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Biological Control of Invasive Tree Species

Worldwide, invasive alien species are regarded as 2nd only to habitat destruction as a key driver of biodiversity loss. This threat is particularly prevalent in the Fynbos biome “biodiversity hotspot” of South Africa. Concerted efforts to manage invasive alien tree species in South Africa, through a poverty relief initiative called “Working for Water”, have received international attention. It is however widely recognized that these efforts cannot succeed unless they are integrated with biological control as a management option.

A core group of PCU researchers, working in collaboration with the Agricultural Research Centre – Plant Protection Research Institute in Stellenbosch, practice biological control targeting invasive perennial trees. This project is funded through the South African Department of Environmental Affairs, National Resource Management Programmes.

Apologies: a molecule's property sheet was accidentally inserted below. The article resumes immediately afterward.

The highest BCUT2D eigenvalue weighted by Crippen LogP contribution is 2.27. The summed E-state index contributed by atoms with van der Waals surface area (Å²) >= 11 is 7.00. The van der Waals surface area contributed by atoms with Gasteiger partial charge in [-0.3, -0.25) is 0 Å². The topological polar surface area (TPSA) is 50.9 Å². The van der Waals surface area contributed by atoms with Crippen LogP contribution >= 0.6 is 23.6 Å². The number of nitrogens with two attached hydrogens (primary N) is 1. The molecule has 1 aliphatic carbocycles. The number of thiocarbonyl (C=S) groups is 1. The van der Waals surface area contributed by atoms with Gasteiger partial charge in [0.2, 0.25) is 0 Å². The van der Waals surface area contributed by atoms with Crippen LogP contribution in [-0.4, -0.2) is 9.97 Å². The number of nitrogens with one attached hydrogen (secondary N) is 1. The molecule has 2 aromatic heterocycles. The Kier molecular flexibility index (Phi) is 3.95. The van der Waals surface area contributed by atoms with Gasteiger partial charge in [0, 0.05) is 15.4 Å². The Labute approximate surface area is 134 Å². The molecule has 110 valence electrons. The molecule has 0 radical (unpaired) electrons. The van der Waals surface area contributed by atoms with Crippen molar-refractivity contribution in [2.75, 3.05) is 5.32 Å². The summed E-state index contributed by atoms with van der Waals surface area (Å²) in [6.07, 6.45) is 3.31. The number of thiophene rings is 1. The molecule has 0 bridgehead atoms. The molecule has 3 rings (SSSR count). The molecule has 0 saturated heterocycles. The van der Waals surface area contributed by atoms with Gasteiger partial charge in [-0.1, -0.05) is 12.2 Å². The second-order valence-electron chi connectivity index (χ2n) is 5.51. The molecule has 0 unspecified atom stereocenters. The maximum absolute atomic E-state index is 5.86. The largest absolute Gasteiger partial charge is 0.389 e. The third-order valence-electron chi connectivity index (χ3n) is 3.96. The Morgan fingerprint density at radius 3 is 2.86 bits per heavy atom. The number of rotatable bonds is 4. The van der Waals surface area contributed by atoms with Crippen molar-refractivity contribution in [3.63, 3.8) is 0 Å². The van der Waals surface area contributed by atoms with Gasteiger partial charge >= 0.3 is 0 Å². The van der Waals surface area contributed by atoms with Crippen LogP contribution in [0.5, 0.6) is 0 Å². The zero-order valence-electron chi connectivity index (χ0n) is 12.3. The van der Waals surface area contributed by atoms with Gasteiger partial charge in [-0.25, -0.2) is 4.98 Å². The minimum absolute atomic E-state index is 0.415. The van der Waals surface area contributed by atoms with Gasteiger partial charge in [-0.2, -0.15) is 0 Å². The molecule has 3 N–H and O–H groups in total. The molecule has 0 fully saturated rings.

All aspects of a “weed biological control” programme are entailed, but particular emphasis is placed on long term monitoring of the efficacy of the introduced biological control agents and the gains accrued for management. A core component is to disseminate information to stakeholders to ensure that informed management decisions ensue.

Pod production of Black wattle before and after the introduction of a small fly (insert) which causes the flowers to form abnormal growths instead of pods. (Photos left to right: JH Hoffmann, JH Hoffmann & PM Müller, CA Kleinjan.)